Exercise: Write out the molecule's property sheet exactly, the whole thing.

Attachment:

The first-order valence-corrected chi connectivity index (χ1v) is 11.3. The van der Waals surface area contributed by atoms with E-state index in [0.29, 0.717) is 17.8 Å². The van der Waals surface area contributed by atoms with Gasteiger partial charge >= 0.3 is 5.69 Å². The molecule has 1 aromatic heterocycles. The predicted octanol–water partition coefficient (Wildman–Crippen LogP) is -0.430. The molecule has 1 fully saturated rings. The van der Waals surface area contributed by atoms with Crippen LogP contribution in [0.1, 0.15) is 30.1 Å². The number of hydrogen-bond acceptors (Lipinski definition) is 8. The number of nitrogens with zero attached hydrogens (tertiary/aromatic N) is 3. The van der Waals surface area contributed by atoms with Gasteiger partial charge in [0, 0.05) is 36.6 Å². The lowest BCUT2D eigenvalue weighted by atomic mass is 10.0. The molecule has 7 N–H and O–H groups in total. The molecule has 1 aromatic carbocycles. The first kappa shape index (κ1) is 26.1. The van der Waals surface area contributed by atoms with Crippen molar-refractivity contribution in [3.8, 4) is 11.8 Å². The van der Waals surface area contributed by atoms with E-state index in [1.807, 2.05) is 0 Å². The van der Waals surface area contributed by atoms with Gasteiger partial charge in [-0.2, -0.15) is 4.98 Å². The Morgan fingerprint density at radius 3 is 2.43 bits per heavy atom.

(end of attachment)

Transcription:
The first-order valence-corrected chi connectivity index (χ1v) is 11.3. The van der Waals surface area contributed by atoms with E-state index in [0.29, 0.717) is 17.8 Å². The van der Waals surface area contributed by atoms with Gasteiger partial charge >= 0.3 is 5.69 Å². The molecule has 1 aromatic heterocycles. The predicted octanol–water partition coefficient (Wildman–Crippen LogP) is -0.430. The molecule has 1 fully saturated rings. The van der Waals surface area contributed by atoms with Crippen LogP contribution in [0.1, 0.15) is 30.1 Å². The number of hydrogen-bond acceptors (Lipinski definition) is 8. The number of nitrogens with zero attached hydrogens (tertiary/aromatic N) is 3. The van der Waals surface area contributed by atoms with Gasteiger partial charge in [0, 0.05) is 36.6 Å². The lowest BCUT2D eigenvalue weighted by atomic mass is 10.0. The molecule has 7 N–H and O–H groups in total. The molecule has 1 aromatic carbocycles. The first kappa shape index (κ1) is 26.1. The van der Waals surface area contributed by atoms with Crippen molar-refractivity contribution in [3.8, 4) is 11.8 Å². The van der Waals surface area contributed by atoms with E-state index in [1.807, 2.05) is 0 Å². The van der Waals surface area contributed by atoms with Gasteiger partial charge in [-0.2, -0.15) is 4.98 Å². The Morgan fingerprint density at radius 3 is 2.43 bits per heavy atom.